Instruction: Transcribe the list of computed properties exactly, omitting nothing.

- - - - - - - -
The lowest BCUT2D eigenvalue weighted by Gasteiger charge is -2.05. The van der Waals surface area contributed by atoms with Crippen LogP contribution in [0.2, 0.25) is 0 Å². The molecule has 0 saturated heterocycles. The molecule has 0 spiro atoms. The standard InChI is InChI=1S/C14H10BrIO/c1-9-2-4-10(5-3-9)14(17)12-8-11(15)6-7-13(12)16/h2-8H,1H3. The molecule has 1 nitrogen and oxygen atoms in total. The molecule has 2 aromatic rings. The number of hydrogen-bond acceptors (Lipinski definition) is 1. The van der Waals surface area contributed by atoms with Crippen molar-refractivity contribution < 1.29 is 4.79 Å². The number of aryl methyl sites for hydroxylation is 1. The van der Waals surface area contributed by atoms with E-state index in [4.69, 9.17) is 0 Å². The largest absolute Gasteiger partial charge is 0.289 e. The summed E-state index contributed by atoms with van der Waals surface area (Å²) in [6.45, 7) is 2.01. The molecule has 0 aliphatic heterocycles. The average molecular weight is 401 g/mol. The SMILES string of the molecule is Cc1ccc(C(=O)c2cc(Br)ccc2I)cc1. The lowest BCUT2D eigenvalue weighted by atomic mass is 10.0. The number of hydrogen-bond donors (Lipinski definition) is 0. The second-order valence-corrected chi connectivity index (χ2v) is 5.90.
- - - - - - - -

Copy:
The lowest BCUT2D eigenvalue weighted by Gasteiger charge is -2.05. The van der Waals surface area contributed by atoms with Crippen LogP contribution in [0.2, 0.25) is 0 Å². The molecule has 0 saturated heterocycles. The molecule has 0 spiro atoms. The standard InChI is InChI=1S/C14H10BrIO/c1-9-2-4-10(5-3-9)14(17)12-8-11(15)6-7-13(12)16/h2-8H,1H3. The molecule has 1 nitrogen and oxygen atoms in total. The molecule has 2 aromatic rings. The number of hydrogen-bond acceptors (Lipinski definition) is 1. The van der Waals surface area contributed by atoms with Crippen molar-refractivity contribution < 1.29 is 4.79 Å². The number of aryl methyl sites for hydroxylation is 1. The van der Waals surface area contributed by atoms with E-state index in [4.69, 9.17) is 0 Å². The largest absolute Gasteiger partial charge is 0.289 e. The summed E-state index contributed by atoms with van der Waals surface area (Å²) in [6.45, 7) is 2.01. The molecule has 0 aliphatic heterocycles. The average molecular weight is 401 g/mol. The SMILES string of the molecule is Cc1ccc(C(=O)c2cc(Br)ccc2I)cc1. The lowest BCUT2D eigenvalue weighted by atomic mass is 10.0. The number of hydrogen-bond donors (Lipinski definition) is 0. The second-order valence-corrected chi connectivity index (χ2v) is 5.90.